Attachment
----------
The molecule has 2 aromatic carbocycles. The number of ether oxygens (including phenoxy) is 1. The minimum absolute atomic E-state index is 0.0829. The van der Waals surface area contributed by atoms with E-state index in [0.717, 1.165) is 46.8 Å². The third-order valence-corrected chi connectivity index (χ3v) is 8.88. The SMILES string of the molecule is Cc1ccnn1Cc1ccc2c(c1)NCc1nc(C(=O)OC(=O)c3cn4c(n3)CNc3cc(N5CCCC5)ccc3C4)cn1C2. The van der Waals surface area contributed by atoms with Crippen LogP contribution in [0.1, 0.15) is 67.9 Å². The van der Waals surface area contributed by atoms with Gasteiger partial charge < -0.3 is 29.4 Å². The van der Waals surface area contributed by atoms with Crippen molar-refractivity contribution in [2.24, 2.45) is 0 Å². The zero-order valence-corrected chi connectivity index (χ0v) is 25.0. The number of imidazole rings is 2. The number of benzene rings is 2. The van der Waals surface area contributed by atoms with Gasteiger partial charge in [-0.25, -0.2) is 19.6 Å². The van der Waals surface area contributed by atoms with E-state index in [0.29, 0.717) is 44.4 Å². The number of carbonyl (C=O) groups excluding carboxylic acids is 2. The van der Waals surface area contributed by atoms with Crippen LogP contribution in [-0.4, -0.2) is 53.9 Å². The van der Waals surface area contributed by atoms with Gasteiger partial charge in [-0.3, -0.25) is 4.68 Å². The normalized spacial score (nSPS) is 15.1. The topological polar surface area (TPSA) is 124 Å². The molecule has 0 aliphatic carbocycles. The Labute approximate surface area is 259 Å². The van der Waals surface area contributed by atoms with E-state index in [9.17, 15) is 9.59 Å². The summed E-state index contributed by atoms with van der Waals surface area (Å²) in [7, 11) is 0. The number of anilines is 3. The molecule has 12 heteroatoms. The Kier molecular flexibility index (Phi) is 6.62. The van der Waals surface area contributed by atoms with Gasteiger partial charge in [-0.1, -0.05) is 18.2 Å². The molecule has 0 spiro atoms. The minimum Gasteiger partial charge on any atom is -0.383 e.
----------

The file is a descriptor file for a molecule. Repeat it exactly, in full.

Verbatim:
The molecule has 2 aromatic carbocycles. The number of ether oxygens (including phenoxy) is 1. The minimum absolute atomic E-state index is 0.0829. The van der Waals surface area contributed by atoms with E-state index in [0.717, 1.165) is 46.8 Å². The third-order valence-corrected chi connectivity index (χ3v) is 8.88. The SMILES string of the molecule is Cc1ccnn1Cc1ccc2c(c1)NCc1nc(C(=O)OC(=O)c3cn4c(n3)CNc3cc(N5CCCC5)ccc3C4)cn1C2. The van der Waals surface area contributed by atoms with Crippen LogP contribution in [0.1, 0.15) is 67.9 Å². The van der Waals surface area contributed by atoms with Gasteiger partial charge < -0.3 is 29.4 Å². The van der Waals surface area contributed by atoms with Crippen molar-refractivity contribution in [2.24, 2.45) is 0 Å². The zero-order valence-corrected chi connectivity index (χ0v) is 25.0. The number of imidazole rings is 2. The number of benzene rings is 2. The van der Waals surface area contributed by atoms with Gasteiger partial charge in [-0.25, -0.2) is 19.6 Å². The van der Waals surface area contributed by atoms with E-state index in [0.29, 0.717) is 44.4 Å². The number of carbonyl (C=O) groups excluding carboxylic acids is 2. The van der Waals surface area contributed by atoms with Crippen LogP contribution in [-0.4, -0.2) is 53.9 Å². The van der Waals surface area contributed by atoms with Gasteiger partial charge in [-0.3, -0.25) is 4.68 Å². The normalized spacial score (nSPS) is 15.1. The topological polar surface area (TPSA) is 124 Å². The molecule has 0 aliphatic carbocycles. The Labute approximate surface area is 259 Å². The van der Waals surface area contributed by atoms with E-state index in [9.17, 15) is 9.59 Å². The summed E-state index contributed by atoms with van der Waals surface area (Å²) in [7, 11) is 0. The number of anilines is 3. The molecule has 12 heteroatoms. The Kier molecular flexibility index (Phi) is 6.62. The van der Waals surface area contributed by atoms with Gasteiger partial charge in [-0.1, -0.05) is 18.2 Å². The molecule has 0 spiro atoms. The minimum Gasteiger partial charge on any atom is -0.383 e.